People aren't reading less; they're reading (and buying books) differently.

And I read a lot on the Web: articles and essays in far-off or minuscule publications that ADL could never have exposed me to. And then I am able, with a few clicks, to share what I've read with other people. This is what ADL was all about: sharing ideas. The Web is, I think, doing that better.

The Decline of Community Involvement
The Internet may have doomed the neighborhood bookstore, but I think it has been a boon for our community—whether you define community as LGBT people in general, those in the Castro area, or a smaller subset. From my point of view, it seems that a bookstore (as lovely as a bookstore is) is available to too few people: that is its problem. A desperate, lonely gay youth in a small Minnesota town in the 1980s had no way to get to ADL. Now, he doesn't have to. He can find like minds on the Web, in online communities large and small—so the Web is where he stays involved.

I have no way to prove this, but it seems to me that there is always a certain percentage of people who "get involved" in their communities (the rest just live there). Whether they do it by putting up a poster or by sending an email, I'd say the number is about the same.

Twitter has proved to be a far better way to mobilize a community than a flyer in a bookstore. Through my online community, I'm exposed to new ideas and new causes (and new books) in a way I never was before. The Internet has made me a better, more active member of my community.

The Decline of the Castro
The Castro was here before us, and it will be here after us. From Irish neighborhood to gay enclave to ... maybe something else. And that's how neighborhoods tend to work. As a center for gay culture and social life in San Francisco, the Castro replaced Polk Street when Polk Street's "seediness" no longer aligned with our mainstream aspirations. And now those mainstream aspirations are poised to take us out of the Castro—out of all our gay neighborhoods—and into mainstream society, into a world where we can live in any neighborhood and feel that the men and women (gay, straight, or whatever) who live on our street can be our neighbors and friends, and even our brothers and sisters.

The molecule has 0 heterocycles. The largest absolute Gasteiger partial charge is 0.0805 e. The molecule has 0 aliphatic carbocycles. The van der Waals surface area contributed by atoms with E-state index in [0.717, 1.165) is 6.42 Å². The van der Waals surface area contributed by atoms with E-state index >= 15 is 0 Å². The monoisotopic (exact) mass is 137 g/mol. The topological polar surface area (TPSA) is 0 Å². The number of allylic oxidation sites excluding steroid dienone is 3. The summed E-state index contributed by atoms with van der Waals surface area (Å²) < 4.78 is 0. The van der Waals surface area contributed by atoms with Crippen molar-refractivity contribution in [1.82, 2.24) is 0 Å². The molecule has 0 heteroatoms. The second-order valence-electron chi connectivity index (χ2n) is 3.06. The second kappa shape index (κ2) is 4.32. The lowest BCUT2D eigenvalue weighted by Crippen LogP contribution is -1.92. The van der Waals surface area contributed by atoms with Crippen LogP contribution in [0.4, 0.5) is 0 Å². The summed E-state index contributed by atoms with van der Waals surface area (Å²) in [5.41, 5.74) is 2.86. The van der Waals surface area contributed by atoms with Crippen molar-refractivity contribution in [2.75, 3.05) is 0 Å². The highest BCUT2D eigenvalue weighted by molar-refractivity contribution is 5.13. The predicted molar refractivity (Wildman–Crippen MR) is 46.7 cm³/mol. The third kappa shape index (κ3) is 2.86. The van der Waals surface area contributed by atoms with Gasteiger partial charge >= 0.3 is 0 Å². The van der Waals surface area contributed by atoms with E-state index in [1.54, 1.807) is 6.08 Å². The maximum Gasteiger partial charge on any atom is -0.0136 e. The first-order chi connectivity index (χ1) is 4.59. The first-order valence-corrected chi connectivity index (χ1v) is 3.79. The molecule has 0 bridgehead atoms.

I think that's what we wanted.

I'm being a bit facetious when I say that, because I'm not not at all sure it's what I want. I often opine that I liked some parts of being gay 20 years ago: the feeling that my affectional desires gave me instant counterculture credibility, for instance. Then again, there was also a lot more open discrimination and violence against gay men and women 20 years ago. It's hardly worth the thrill of feeling "a little bit naughty."

I'm talking myself through this (sort of thinking aloud here) because, as I said earlier, I hate change at a gut level. I miss the Castro of my younger days. I miss the Detour. I miss Pozolé and its gorgeous tank-topped staff. I miss that used bookstore on Castro between 18th and 19th, where I bought my first vintage etiquette book.

And I'll miss ADL. And the Eagle! Fond farewell to thee. I heard that they are going to put condos where you once stood, and I groaned ... before looking around and realizing that I live in a condo, and that something was here before I was, and that someone probably misses it.

1 comment:

tioFredo said...

Thank you for sharing this, I appreciate the community involvement factor.